The svn repository for PHP is rather large. Trying to checkout the entire repo is both time consuming and wastes a lot of space. Most people, including myself, are only concerned with a subset of the repository. One of the advantages svn has over git is the ability to do partial checkouts of the repository. I am going to borrow from an old email Rasmus sent that details how to do a partial checkout of the PHP source code.
The gearman job queue is great for farming out work. After reading a great post about Poison Jobs, I limited the number of attempts the gearman daemon will retry a job. This seemed fairly straight-forward to me: if a job fails, then the gearman daemon will retry the job the specified number of times. I learned the hard way that it was not that simple. There is specific criteria the gearman daemon follows in order to retry a job.
I just recently stumbled upon PHPUnit's --bootstrap flag. I used to bootstrap each of my unit tests using a require statement at the top of the file. I always found this very tedious, but did not want to write some script to wrap each unit test. The --bootstrap flag solves this problem quite nicely.
Reuse is a term often used amongst developers. It usually carries with it a positive connotation and a developer writing reusable code is seen as a good thing. I think there are a lot of developers who have a completely different understanding of what code reuse means. When I talk about code reuse, I am talking about reusing logic within the code. Based on code reviews, it seems the most common definition of reuse is: anytime a function or method is used by two or more callers. This definition fails to realize the true meaning of reuse and can lead to problems. In the name of "reuse", I have noticed some developers group common code at the application level by creating functions or methods that solve some pseudo-generic problem. I call this type or reuse inverted reuse.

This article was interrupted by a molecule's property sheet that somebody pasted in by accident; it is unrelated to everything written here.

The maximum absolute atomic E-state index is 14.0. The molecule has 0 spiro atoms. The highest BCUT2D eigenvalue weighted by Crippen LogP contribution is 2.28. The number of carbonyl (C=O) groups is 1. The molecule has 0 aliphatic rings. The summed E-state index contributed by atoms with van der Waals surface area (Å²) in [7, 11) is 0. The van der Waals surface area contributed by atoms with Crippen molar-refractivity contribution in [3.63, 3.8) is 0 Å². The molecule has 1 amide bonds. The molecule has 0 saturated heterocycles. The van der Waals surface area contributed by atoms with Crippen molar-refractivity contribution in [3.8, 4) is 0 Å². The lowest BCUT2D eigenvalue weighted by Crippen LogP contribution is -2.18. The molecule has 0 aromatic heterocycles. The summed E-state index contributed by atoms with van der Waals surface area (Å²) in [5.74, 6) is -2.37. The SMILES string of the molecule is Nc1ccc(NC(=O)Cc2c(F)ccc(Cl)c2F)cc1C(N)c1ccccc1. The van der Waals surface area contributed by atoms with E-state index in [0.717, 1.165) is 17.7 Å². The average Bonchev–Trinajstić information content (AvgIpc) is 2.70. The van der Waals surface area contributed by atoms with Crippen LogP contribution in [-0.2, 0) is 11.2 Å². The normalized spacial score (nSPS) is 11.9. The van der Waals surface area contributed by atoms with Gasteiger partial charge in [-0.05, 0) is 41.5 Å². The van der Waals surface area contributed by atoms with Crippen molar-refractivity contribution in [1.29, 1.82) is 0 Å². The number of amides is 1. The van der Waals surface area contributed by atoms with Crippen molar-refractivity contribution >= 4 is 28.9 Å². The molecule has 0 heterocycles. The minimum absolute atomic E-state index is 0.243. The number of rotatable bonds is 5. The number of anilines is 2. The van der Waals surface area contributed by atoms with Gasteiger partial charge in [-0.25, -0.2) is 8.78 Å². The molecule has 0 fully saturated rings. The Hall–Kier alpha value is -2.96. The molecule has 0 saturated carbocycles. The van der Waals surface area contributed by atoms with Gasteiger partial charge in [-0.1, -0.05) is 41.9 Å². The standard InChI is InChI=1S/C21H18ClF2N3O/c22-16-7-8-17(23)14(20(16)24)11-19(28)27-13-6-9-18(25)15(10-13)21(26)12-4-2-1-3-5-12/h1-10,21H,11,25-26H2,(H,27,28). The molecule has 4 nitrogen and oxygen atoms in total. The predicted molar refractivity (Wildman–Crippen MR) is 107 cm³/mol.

I sometimes help update the PHP documentation. I have not done it in a while since I started maintaining pecl/memcache. However, there was a recent bug submission where I felt the documentation for pecl/memcache should be updated. A lot of work has been done to the documentation tools since I last updated documentation. I went to http://doc.php.net for a quick primer on how to generate some new documentation output so I could test my changes and found the documentation for generating documentation a little hard to follow.
It has been said that all languages, over time, implement a dialect of lisp. PHP appears to be no exception.
If you separate your business logic from your data access logic, the last thing you want to do is make your business logic unit tests reliant on the database. This is normally not a big deal: retrieve the data, store it in an array and pass it off to the class with the business logic. Mocking the data for the unit test simply requires you to hardcode from array information in the test. However, I recently ran into a case where I wanted to pass Zend_Db_Table_Row and Zend_Db_Table_Row objects to the business logic and mocking them was not so easy.
If you have ever visited StackOverflow.com you may have noticed the ads for Splunk. Splunk aggregates log files together and provides a web interface to search through those logs. The setup for php is easy: set the php.ini error_log value to "syslog". The Splunk instructions show you how add a single line to your syslong.conf to have syslog send those messages over to Splunk.
I was writing some code today and not using Test-Driven development. The reason was that I did not have a good understanding of what I was writing, so I decided to write some of the guts before writing the tests. In the process of writing the guts, I recognized that I was paying very close attention to how I was going to later test each of the methods I was writing. I was paying especially close attention to the Law of Demeter. The idea behind the Law of Demeter is to keep units of code distinct from one another. So how did this relate to my code? To put it simply, my business logic methods did not use get methods.